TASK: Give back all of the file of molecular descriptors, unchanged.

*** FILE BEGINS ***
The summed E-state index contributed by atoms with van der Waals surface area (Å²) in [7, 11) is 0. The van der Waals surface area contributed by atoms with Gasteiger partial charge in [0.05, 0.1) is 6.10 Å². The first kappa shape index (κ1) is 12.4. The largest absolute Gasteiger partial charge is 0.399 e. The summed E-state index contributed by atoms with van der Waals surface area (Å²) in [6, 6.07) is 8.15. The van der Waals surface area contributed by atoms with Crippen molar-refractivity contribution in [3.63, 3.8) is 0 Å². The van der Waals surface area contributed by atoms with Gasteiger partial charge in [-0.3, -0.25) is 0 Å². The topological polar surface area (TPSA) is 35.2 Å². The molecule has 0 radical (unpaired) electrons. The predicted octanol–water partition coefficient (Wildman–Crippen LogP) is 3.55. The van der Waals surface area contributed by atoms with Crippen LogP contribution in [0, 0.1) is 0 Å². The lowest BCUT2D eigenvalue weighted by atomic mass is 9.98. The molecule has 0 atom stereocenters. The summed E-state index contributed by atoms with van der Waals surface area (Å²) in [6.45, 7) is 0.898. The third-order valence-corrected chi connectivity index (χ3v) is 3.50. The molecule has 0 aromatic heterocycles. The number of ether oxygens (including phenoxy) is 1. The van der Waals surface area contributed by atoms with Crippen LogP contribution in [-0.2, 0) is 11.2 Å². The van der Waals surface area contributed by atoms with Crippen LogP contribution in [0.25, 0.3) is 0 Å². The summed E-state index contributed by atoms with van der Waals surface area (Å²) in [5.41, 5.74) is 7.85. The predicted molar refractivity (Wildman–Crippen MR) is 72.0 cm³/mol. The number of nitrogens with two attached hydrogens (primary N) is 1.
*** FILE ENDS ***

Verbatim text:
The summed E-state index contributed by atoms with van der Waals surface area (Å²) in [7, 11) is 0. The van der Waals surface area contributed by atoms with Gasteiger partial charge in [0.05, 0.1) is 6.10 Å². The first kappa shape index (κ1) is 12.4. The largest absolute Gasteiger partial charge is 0.399 e. The summed E-state index contributed by atoms with van der Waals surface area (Å²) in [6, 6.07) is 8.15. The van der Waals surface area contributed by atoms with Crippen molar-refractivity contribution in [3.63, 3.8) is 0 Å². The van der Waals surface area contributed by atoms with Gasteiger partial charge in [-0.3, -0.25) is 0 Å². The topological polar surface area (TPSA) is 35.2 Å². The molecule has 0 radical (unpaired) electrons. The predicted octanol–water partition coefficient (Wildman–Crippen LogP) is 3.55. The van der Waals surface area contributed by atoms with Crippen LogP contribution in [0, 0.1) is 0 Å². The lowest BCUT2D eigenvalue weighted by atomic mass is 9.98. The molecule has 0 atom stereocenters. The summed E-state index contributed by atoms with van der Waals surface area (Å²) in [6.45, 7) is 0.898. The third-order valence-corrected chi connectivity index (χ3v) is 3.50. The molecule has 0 aromatic heterocycles. The number of ether oxygens (including phenoxy) is 1. The van der Waals surface area contributed by atoms with Crippen LogP contribution in [-0.2, 0) is 11.2 Å². The van der Waals surface area contributed by atoms with Crippen LogP contribution in [0.25, 0.3) is 0 Å². The summed E-state index contributed by atoms with van der Waals surface area (Å²) in [5.41, 5.74) is 7.85. The predicted molar refractivity (Wildman–Crippen MR) is 72.0 cm³/mol. The number of nitrogens with two attached hydrogens (primary N) is 1.